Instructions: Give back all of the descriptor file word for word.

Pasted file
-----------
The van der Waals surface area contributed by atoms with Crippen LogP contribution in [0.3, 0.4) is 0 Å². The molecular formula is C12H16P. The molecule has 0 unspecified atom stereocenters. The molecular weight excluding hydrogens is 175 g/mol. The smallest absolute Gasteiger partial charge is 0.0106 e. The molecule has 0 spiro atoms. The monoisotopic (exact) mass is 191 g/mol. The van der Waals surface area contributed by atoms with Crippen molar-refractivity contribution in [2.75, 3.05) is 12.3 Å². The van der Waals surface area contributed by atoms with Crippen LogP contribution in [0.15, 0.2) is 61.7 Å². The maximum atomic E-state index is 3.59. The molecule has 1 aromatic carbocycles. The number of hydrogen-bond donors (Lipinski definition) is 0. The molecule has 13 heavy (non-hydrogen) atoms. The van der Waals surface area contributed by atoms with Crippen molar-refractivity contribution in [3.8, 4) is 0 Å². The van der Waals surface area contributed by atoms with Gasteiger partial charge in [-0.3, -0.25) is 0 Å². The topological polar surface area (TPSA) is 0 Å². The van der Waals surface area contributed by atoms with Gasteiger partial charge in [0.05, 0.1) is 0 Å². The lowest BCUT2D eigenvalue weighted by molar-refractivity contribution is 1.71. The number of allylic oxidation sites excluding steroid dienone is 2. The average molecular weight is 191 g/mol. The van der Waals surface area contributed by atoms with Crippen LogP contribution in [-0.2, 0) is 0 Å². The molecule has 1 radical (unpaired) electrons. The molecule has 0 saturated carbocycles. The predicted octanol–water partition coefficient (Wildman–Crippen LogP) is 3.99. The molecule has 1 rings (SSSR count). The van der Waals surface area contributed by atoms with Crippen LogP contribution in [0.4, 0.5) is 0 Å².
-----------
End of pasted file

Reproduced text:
The van der Waals surface area contributed by atoms with Crippen LogP contribution in [0.3, 0.4) is 0 Å². The molecular formula is C12H16P. The molecule has 0 unspecified atom stereocenters. The molecular weight excluding hydrogens is 175 g/mol. The smallest absolute Gasteiger partial charge is 0.0106 e. The molecule has 0 spiro atoms. The monoisotopic (exact) mass is 191 g/mol. The van der Waals surface area contributed by atoms with Crippen molar-refractivity contribution in [2.75, 3.05) is 12.3 Å². The van der Waals surface area contributed by atoms with Crippen LogP contribution in [0.15, 0.2) is 61.7 Å². The maximum atomic E-state index is 3.59. The molecule has 1 aromatic carbocycles. The number of hydrogen-bond donors (Lipinski definition) is 0. The molecule has 13 heavy (non-hydrogen) atoms. The van der Waals surface area contributed by atoms with Crippen molar-refractivity contribution in [3.8, 4) is 0 Å². The van der Waals surface area contributed by atoms with Gasteiger partial charge in [-0.3, -0.25) is 0 Å². The topological polar surface area (TPSA) is 0 Å². The van der Waals surface area contributed by atoms with Gasteiger partial charge in [0.05, 0.1) is 0 Å². The lowest BCUT2D eigenvalue weighted by molar-refractivity contribution is 1.71. The number of allylic oxidation sites excluding steroid dienone is 2. The average molecular weight is 191 g/mol. The van der Waals surface area contributed by atoms with Crippen LogP contribution in [-0.2, 0) is 0 Å². The molecule has 1 radical (unpaired) electrons. The molecule has 0 saturated carbocycles. The predicted octanol–water partition coefficient (Wildman–Crippen LogP) is 3.99. The molecule has 1 rings (SSSR count). The van der Waals surface area contributed by atoms with Crippen LogP contribution in [0.4, 0.5) is 0 Å².